Oil prices have been scorching hot this year. Crude prices are up more than 30%, recently topping $60 a barrel and nearing a two-year high. That's fueled big rallies in most energy stocks.

However, many energy companies still haven't fully recovered from last year's beating. As a result, some trade at dirt-cheap levels. Three that stand out as great values these days are energy midstream companies Crestwood Equity Partners (CEQP)Energy Transfer (ET -1.66%), and Williams Companies (WMB -1.35%).

A calculator and pen on top of $100 bills.

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A sky-high yield for an absurdly low value

Crestwood Equity Partners navigated last year's energy market downturn exceptionally well. The master limited partnership (MLP) generated $580.3 million of adjusted EBITDA, which was 10% above 2019's level despite all the turbulence in the oil market. It also produced $361.2 million in cash, which was enough to cover its 9.9%-yielding dividend by two times. That gave it the money to finance its expansion projects and repay debt.

The company expects to generate around the same amount of earnings and cash flow this year, with upside potential if volumes improve, which seems likely given the current oil price. Despite this overall growth, Crestwood's unit price is down almost 20% since the start of 2020. Because of that, it trades at about seven times its earnings and around five times cash flow. Those are absurdly cheap levels for a company producing significant excess cash as it's on track to cover its distribution and capital spending with room to spare in 2021.

Even cheaper following a value-enhancing deal

Energy Transfer didn't do quite as well as Crestwood last year. The MLP's earnings and cash flow declined by a mid-single-digit rate due to the impact of oil market volatility on its operations. However, it still generated a mountain of cash, which it used to pay its 7.3%-yielding distribution and cover its growth projects. 

Energy Transfer expects its earnings to bounce back in 2021, rising to about $10.8 billion in adjusted EBITDA at the midpoint. However, due to a roughly 35% decline in its unit price since the start of 2020, the MLP currently trades at less than eight times its earnings. Meanwhile, the company is even cheaper when factoring in its pending merger with fellow MLP Enable Midstream (ENBL). The two will combine in a $7.2 billion deal, valuing Enable at around seven times its expected 2021 adjusted EBITDA level of about $1 billion. Thus, Energy Transfer is even cheaper when combined with Enable, which will enhance its midstream footprint and credit profile while generating $100 million in annual cost savings.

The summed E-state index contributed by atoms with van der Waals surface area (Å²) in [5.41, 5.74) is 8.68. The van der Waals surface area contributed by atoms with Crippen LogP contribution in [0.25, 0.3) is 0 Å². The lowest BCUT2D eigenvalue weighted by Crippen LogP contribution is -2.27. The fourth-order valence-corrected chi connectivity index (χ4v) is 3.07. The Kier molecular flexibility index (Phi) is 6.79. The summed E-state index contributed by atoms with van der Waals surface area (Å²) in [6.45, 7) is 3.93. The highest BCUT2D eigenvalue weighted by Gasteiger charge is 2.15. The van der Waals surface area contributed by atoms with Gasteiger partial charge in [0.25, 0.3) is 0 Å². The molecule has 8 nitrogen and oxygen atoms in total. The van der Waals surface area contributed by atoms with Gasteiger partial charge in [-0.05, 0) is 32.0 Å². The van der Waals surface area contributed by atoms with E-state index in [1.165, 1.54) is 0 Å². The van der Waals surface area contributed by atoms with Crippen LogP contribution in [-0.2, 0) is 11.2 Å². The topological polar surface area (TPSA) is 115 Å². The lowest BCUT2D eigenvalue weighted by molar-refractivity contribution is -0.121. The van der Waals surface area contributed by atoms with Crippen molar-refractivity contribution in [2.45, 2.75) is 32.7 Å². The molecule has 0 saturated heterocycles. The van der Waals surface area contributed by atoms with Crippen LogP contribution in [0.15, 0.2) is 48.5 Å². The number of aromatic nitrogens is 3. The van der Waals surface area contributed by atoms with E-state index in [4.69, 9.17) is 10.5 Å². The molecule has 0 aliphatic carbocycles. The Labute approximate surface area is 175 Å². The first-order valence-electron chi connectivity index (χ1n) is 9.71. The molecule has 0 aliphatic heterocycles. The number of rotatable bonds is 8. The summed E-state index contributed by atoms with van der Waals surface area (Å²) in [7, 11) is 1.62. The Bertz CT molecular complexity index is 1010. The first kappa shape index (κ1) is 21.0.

Sunset through the twists of a pipeline system.

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Even cheaper despite its strength amid the storm

Natural gas pipeline giant Williams Companies performed pretty well in 2020 despite several headwinds, including a global pandemic, volatile energy prices, and an active hurricane season in the Gulf of Mexico. Overall, the company generated record adjusted EBITDA of $5.1 billion and distributable free cash flow of $3.4 billion, thanks to record volumes. That enabled Williams to produce enough cash to cover its 6.9%-yielding dividend and its growth capital program with more than $200 million to spare. 

The company anticipates producing even better results in 2021. It's forecasting $5.2 billion of adjusted EBITDA and $3.7 billion of available funds from operations at the midpoint of its guidance range. Despite that strength amid all those headwinds, shares of Williams Companies have flatlined over the past year. As a result, it trades at an even cheaper price based on its 2021 forecast of around 10 times earnings and eight times cash flow.

Low valuations = high dividend yields

Crestwood Equity Partners, Energy Transfer, and Williams Companies all expect to deliver improved results in 2021. Despite that, their share prices are flat to down since the start of last year even though oil prices are at their highest level in years. All three energy stocks look dirt cheap these days. Furthermore, due to their low valuations, all three offer high dividend yields. That means investors get paid well while they wait for the market to realize how cheap these stocks are right now. Combine that income with their upside, and this trio of pipeline stocks could produce high-octane total returns if the energy market continues to recover.